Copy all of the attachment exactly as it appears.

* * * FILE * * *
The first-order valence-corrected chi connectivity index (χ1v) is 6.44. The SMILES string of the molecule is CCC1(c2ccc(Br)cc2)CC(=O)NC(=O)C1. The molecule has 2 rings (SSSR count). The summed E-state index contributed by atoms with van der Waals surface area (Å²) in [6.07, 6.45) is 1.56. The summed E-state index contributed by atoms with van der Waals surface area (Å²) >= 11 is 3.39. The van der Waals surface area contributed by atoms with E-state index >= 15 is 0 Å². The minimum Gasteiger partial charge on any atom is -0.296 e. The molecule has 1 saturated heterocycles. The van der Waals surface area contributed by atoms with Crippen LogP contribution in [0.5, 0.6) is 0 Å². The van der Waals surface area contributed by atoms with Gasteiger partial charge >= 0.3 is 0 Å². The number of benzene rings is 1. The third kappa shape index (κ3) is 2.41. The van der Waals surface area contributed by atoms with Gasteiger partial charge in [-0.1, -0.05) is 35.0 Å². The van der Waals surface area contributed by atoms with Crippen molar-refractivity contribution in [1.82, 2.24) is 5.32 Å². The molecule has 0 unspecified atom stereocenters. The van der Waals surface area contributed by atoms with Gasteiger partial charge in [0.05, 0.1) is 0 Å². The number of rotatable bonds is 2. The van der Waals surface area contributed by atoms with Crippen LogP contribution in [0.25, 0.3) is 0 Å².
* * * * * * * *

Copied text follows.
The first-order valence-corrected chi connectivity index (χ1v) is 6.44. The SMILES string of the molecule is CCC1(c2ccc(Br)cc2)CC(=O)NC(=O)C1. The molecule has 2 rings (SSSR count). The summed E-state index contributed by atoms with van der Waals surface area (Å²) in [6.07, 6.45) is 1.56. The summed E-state index contributed by atoms with van der Waals surface area (Å²) >= 11 is 3.39. The van der Waals surface area contributed by atoms with E-state index >= 15 is 0 Å². The minimum Gasteiger partial charge on any atom is -0.296 e. The molecule has 1 saturated heterocycles. The van der Waals surface area contributed by atoms with Crippen LogP contribution in [0.5, 0.6) is 0 Å². The van der Waals surface area contributed by atoms with Gasteiger partial charge >= 0.3 is 0 Å². The number of benzene rings is 1. The third kappa shape index (κ3) is 2.41. The van der Waals surface area contributed by atoms with Gasteiger partial charge in [-0.1, -0.05) is 35.0 Å². The van der Waals surface area contributed by atoms with Crippen molar-refractivity contribution in [1.82, 2.24) is 5.32 Å². The molecule has 0 unspecified atom stereocenters. The van der Waals surface area contributed by atoms with Gasteiger partial charge in [0.05, 0.1) is 0 Å². The number of rotatable bonds is 2. The van der Waals surface area contributed by atoms with Crippen LogP contribution in [0.25, 0.3) is 0 Å².